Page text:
Which brings me to the next point. As a member of a rock band–a high calling indeed–I certainly cannot be concerned that something I say might be misquoted, taken out of context, quoted without reference to the tone in which it was said or the question to which it was an answer, and therefore be misunderstood, even in an inflammatory fashion, or, from a primitive perspective, unflattering light. To be concerned with such a thing in such a way is the exclusive business of the politician’s consultant or the marketing man. A member of a rock band has no truck with their conceptions or their proclivities. (Please don’t imagine otherwise on the basis of some extremely crude notion of Pop.) One simply welcomes any such misunderstanding as part of his or her calling. Rock music is a practice in which one explicitly does not control the context in which one’s work, in the sense of both objects and processes, is received and used. One does not, therefore, control or seek to control the understanding of one’s work, in anything but a trivial sense. And one’s work in a rock band includes the performance of ‘interviews’.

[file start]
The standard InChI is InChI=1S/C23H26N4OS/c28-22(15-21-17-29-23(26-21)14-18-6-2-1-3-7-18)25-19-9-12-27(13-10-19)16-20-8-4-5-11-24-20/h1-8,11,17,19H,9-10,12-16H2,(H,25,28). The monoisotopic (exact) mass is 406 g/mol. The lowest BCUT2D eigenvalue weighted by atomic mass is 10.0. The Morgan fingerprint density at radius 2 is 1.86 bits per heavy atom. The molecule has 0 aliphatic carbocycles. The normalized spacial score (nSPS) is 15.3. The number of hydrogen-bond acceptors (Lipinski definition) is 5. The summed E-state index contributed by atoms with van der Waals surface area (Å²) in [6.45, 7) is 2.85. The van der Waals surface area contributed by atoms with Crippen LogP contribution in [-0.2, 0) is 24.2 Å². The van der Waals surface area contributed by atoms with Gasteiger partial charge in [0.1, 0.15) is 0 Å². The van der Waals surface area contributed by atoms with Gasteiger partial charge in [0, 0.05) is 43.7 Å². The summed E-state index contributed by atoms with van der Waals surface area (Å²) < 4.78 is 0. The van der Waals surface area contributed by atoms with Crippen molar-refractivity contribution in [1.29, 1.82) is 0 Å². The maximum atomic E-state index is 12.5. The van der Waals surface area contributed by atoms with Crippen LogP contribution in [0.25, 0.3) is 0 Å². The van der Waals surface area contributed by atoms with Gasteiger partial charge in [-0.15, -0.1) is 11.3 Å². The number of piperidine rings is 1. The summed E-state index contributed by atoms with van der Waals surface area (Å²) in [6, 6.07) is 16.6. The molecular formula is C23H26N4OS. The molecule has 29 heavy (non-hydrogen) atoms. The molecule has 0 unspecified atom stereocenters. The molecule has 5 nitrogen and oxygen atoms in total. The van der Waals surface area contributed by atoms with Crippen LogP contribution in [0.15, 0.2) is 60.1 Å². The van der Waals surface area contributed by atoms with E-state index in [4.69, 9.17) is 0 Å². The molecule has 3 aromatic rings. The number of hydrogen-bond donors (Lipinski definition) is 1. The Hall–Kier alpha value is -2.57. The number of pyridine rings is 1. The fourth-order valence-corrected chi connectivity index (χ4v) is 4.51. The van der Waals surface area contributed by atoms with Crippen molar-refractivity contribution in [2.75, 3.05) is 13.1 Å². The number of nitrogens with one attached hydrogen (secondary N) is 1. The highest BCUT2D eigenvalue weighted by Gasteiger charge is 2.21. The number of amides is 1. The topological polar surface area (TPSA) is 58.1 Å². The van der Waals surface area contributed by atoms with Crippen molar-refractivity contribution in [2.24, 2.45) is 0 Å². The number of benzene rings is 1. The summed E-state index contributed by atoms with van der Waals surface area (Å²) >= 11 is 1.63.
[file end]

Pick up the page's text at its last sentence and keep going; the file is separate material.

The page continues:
Rock music owes its current pre-emenince in the contemporary arts to the fact that it is pre-eminent in the art of being made one’s own. In this sphere, one is entitled, without regard to standard or competence. Expertise in all matters of operation is conferred automatically. This in the case in principle, but not in practice. The analogy I would draw is to a piece of progressive legislation, enacted but not enforced.